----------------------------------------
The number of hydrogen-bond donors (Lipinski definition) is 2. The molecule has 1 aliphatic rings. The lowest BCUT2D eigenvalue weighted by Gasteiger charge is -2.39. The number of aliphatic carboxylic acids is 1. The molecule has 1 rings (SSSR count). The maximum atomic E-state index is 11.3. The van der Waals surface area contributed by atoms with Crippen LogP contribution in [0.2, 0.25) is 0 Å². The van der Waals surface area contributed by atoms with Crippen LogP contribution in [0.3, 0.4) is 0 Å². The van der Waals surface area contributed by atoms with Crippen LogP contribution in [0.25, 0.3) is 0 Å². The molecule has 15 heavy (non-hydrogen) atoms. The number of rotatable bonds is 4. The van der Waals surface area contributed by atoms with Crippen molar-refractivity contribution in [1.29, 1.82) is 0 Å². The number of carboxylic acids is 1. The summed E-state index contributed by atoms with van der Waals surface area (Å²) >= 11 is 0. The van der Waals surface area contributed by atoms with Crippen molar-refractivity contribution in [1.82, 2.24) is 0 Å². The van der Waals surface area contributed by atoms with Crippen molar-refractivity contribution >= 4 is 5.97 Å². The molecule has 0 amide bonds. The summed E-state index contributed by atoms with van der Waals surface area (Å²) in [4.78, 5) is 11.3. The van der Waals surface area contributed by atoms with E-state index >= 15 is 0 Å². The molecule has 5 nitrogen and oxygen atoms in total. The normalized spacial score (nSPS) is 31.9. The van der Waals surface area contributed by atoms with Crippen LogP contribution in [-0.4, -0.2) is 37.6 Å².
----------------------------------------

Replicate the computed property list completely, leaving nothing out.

The number of hydrogen-bond donors (Lipinski definition) is 2. The molecule has 1 aliphatic rings. The lowest BCUT2D eigenvalue weighted by Gasteiger charge is -2.39. The number of aliphatic carboxylic acids is 1. The molecule has 1 rings (SSSR count). The maximum atomic E-state index is 11.3. The van der Waals surface area contributed by atoms with Crippen LogP contribution in [0.2, 0.25) is 0 Å². The van der Waals surface area contributed by atoms with Crippen LogP contribution in [0.3, 0.4) is 0 Å². The van der Waals surface area contributed by atoms with Crippen LogP contribution in [0.25, 0.3) is 0 Å². The molecule has 15 heavy (non-hydrogen) atoms. The number of rotatable bonds is 4. The van der Waals surface area contributed by atoms with Crippen molar-refractivity contribution in [1.29, 1.82) is 0 Å². The number of carboxylic acids is 1. The summed E-state index contributed by atoms with van der Waals surface area (Å²) >= 11 is 0. The van der Waals surface area contributed by atoms with Crippen molar-refractivity contribution in [1.82, 2.24) is 0 Å². The van der Waals surface area contributed by atoms with Crippen molar-refractivity contribution >= 4 is 5.97 Å². The molecule has 0 amide bonds. The summed E-state index contributed by atoms with van der Waals surface area (Å²) in [4.78, 5) is 11.3. The van der Waals surface area contributed by atoms with E-state index >= 15 is 0 Å². The molecule has 5 nitrogen and oxygen atoms in total. The normalized spacial score (nSPS) is 31.9. The van der Waals surface area contributed by atoms with Crippen LogP contribution in [-0.4, -0.2) is 37.6 Å².